We can’t survive without our smartphones in the modern world, so the battery life is probably the priority feature we need to pay attention when we get a new phone. It seems a trend that the battery capacity of Android phones are getting huge, like Samsung sports giant 4100 mAh on Galaxy S10+, while Apple didn’t upgrade much on the pricey latest models, iPhone XS Max features only 3174 mAh, plus Apple had a bad history on throttling the battery life by upgrading the iOS on old iPhones, how to tell when you need to replace your iPhone battery?
The battery life of your iPhone mostly depends on how heavy you usually use it, if your iPhone is pretty old and you often use it for gaming or watching videos, then most likely there are a large number of charge cycles on your iPhone battery, it’s time to replace it for good. To be specific, first you’d better check the current battery health situation then decide whether you need to replace the whole battery. For iPhone 6 and later, iOS 11.3 and later add new features to show battery health and recommend if a battery needs to be replaced. These can be found in Settings > Battery > Battery Health.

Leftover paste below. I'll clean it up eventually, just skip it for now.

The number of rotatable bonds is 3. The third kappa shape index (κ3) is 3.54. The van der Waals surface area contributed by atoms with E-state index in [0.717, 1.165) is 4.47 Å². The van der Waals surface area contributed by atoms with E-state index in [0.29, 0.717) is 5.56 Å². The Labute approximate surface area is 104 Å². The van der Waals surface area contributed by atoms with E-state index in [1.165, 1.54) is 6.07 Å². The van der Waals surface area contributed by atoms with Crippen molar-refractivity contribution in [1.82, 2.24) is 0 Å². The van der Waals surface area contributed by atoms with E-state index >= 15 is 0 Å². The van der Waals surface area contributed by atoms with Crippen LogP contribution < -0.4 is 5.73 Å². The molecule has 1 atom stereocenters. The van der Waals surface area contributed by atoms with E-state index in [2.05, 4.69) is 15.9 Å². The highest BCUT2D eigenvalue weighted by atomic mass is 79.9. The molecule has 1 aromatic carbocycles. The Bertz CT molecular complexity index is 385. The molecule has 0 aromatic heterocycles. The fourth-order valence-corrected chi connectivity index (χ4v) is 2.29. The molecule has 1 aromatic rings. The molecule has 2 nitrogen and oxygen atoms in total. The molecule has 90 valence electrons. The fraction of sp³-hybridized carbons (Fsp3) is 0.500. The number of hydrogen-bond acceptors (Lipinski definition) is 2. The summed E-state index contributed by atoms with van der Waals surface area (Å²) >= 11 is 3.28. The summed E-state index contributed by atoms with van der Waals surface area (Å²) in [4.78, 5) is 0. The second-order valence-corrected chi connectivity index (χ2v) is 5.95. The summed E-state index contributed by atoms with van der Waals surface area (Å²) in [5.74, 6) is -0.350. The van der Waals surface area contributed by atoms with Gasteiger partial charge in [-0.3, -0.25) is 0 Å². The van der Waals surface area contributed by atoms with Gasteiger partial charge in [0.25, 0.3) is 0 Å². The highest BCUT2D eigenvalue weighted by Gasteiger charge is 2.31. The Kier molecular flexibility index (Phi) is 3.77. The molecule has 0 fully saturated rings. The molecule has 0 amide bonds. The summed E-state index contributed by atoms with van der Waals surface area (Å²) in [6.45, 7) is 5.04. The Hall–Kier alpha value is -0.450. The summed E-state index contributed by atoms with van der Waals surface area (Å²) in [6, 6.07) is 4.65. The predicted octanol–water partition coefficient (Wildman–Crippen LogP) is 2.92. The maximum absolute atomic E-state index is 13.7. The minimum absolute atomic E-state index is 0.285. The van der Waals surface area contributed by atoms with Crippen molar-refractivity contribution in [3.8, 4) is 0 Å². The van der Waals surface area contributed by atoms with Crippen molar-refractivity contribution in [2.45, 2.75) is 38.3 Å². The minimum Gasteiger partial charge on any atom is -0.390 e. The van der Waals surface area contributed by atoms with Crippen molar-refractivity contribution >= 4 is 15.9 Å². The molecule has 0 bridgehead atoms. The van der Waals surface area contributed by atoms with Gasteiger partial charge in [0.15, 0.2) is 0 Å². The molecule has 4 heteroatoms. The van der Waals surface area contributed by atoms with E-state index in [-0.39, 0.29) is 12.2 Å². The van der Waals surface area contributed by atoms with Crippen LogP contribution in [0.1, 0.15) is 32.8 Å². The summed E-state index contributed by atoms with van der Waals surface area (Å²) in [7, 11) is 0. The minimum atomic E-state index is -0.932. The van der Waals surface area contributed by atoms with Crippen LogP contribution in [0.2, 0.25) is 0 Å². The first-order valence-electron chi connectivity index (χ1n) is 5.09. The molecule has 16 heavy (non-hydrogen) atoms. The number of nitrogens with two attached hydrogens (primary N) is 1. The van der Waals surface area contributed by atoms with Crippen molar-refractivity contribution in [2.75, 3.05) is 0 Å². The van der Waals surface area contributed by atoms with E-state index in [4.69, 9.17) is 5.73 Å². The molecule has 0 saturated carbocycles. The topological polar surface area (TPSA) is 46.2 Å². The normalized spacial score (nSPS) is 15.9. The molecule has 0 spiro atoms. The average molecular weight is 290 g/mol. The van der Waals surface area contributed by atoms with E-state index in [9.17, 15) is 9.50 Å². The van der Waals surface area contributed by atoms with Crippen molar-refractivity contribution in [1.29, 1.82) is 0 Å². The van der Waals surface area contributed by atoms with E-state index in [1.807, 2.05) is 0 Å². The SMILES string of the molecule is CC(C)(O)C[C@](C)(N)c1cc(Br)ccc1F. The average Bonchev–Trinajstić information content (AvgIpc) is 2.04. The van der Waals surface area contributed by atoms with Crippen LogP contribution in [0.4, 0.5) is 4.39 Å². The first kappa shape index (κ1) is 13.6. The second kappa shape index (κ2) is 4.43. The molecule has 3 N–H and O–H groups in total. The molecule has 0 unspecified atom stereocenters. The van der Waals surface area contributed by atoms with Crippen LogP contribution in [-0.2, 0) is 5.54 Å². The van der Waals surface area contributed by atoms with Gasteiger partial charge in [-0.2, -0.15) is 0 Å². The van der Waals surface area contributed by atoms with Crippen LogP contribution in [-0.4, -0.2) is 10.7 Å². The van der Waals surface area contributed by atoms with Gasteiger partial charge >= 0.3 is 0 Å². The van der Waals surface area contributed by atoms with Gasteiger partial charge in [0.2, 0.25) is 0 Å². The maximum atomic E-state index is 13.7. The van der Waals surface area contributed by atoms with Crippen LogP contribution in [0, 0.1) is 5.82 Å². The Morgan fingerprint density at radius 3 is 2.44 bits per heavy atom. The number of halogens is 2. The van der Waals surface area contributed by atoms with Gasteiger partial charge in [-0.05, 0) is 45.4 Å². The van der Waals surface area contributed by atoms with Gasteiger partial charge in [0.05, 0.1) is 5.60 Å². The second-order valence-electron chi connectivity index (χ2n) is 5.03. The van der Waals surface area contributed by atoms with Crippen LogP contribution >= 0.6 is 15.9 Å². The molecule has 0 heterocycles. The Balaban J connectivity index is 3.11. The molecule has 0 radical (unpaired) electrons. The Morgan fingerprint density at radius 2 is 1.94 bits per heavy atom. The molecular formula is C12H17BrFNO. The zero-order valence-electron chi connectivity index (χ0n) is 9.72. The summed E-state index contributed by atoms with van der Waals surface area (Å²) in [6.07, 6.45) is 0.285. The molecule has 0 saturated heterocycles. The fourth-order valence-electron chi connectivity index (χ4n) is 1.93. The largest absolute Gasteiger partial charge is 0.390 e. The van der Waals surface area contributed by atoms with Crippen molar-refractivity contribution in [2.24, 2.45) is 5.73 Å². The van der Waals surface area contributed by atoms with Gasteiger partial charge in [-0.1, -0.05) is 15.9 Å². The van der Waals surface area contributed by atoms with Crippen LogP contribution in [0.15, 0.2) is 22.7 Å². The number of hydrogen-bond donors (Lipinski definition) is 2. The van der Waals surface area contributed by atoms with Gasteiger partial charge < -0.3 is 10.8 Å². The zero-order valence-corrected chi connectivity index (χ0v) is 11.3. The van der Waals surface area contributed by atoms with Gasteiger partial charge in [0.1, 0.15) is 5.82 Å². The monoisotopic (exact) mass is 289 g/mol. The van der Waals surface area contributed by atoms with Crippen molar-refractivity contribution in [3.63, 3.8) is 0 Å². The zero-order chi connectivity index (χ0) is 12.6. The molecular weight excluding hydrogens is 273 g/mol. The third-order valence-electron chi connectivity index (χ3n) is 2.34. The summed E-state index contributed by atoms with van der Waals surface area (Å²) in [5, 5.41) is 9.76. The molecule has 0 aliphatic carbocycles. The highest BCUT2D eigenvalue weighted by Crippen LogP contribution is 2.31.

The Battery Health screen includes information on maximum battery capacity and peak performance capability. Maximum battery capacity measures the device battery capacity relative to when it was new, a normal battery is designed to retain up to 80% of its original capacity at 500 complete charge cycles when operating under normal conditions. If your iPhone battery health had dropped under 80% in one year, it might be a defective battery pack on your iPhone and the warranty will cover the fee of battery replacement.
If your iPhone is out of warranty and the battery health condition is really bad — lower than 80% or even worse, however if it’s already old and slow you can directly get a new phone instead of only replacing the battery. The smartphone industry is following a trend with high price tag, if you have a limited budget and the performance of your iPhone is still solid, you can either go to an Apple store around the corner or head over to iFixit and navigate through their site to Repair Guides / Phone / Apple iPhone model to replace the battery on your own. Personally I would not suggest you to do it yourself without any background knowledge on electronics, typically it may cause irreversible damage.